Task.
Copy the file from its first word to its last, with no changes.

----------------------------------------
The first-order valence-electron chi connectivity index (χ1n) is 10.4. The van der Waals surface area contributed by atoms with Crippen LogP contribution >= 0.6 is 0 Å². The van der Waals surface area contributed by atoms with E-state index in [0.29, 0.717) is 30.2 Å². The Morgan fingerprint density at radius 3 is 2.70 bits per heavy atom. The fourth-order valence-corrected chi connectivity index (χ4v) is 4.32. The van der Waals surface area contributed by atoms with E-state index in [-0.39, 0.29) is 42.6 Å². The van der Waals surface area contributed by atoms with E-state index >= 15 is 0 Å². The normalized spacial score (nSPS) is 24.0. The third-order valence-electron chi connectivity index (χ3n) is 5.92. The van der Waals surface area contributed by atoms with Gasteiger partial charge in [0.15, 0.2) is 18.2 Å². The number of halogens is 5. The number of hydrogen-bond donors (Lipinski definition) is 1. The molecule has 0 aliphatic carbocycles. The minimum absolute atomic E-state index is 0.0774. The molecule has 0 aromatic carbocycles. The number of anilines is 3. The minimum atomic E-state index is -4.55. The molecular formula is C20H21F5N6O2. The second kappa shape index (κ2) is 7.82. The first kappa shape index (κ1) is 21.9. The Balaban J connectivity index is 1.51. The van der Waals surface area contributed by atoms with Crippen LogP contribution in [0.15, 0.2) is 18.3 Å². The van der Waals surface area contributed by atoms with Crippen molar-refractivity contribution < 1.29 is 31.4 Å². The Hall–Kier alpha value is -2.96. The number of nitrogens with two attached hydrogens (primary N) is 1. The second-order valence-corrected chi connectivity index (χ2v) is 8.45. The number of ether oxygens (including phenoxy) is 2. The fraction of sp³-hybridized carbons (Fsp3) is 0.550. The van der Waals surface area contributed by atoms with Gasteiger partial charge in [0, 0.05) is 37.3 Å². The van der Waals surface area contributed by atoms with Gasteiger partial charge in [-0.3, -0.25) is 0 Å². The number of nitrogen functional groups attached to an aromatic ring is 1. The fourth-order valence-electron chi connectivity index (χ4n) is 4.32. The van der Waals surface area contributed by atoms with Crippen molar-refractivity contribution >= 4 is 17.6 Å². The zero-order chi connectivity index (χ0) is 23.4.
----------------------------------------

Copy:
The first-order valence-electron chi connectivity index (χ1n) is 10.4. The van der Waals surface area contributed by atoms with Crippen LogP contribution >= 0.6 is 0 Å². The van der Waals surface area contributed by atoms with E-state index in [0.29, 0.717) is 30.2 Å². The Morgan fingerprint density at radius 3 is 2.70 bits per heavy atom. The fourth-order valence-corrected chi connectivity index (χ4v) is 4.32. The van der Waals surface area contributed by atoms with E-state index in [-0.39, 0.29) is 42.6 Å². The van der Waals surface area contributed by atoms with E-state index >= 15 is 0 Å². The normalized spacial score (nSPS) is 24.0. The third-order valence-electron chi connectivity index (χ3n) is 5.92. The van der Waals surface area contributed by atoms with Gasteiger partial charge in [0.15, 0.2) is 18.2 Å². The number of halogens is 5. The number of hydrogen-bond donors (Lipinski definition) is 1. The molecule has 0 aliphatic carbocycles. The minimum absolute atomic E-state index is 0.0774. The molecule has 0 aromatic carbocycles. The number of anilines is 3. The minimum atomic E-state index is -4.55. The molecular formula is C20H21F5N6O2. The second kappa shape index (κ2) is 7.82. The first kappa shape index (κ1) is 21.9. The Balaban J connectivity index is 1.51. The van der Waals surface area contributed by atoms with Crippen LogP contribution in [0.15, 0.2) is 18.3 Å². The van der Waals surface area contributed by atoms with Crippen molar-refractivity contribution < 1.29 is 31.4 Å². The Hall–Kier alpha value is -2.96. The number of nitrogens with two attached hydrogens (primary N) is 1. The second-order valence-corrected chi connectivity index (χ2v) is 8.45. The number of ether oxygens (including phenoxy) is 2. The fraction of sp³-hybridized carbons (Fsp3) is 0.550. The van der Waals surface area contributed by atoms with Gasteiger partial charge in [0, 0.05) is 37.3 Å². The van der Waals surface area contributed by atoms with Gasteiger partial charge in [-0.3, -0.25) is 0 Å². The number of nitrogen functional groups attached to an aromatic ring is 1. The fourth-order valence-electron chi connectivity index (χ4n) is 4.32. The van der Waals surface area contributed by atoms with Crippen molar-refractivity contribution >= 4 is 17.6 Å². The zero-order chi connectivity index (χ0) is 23.4.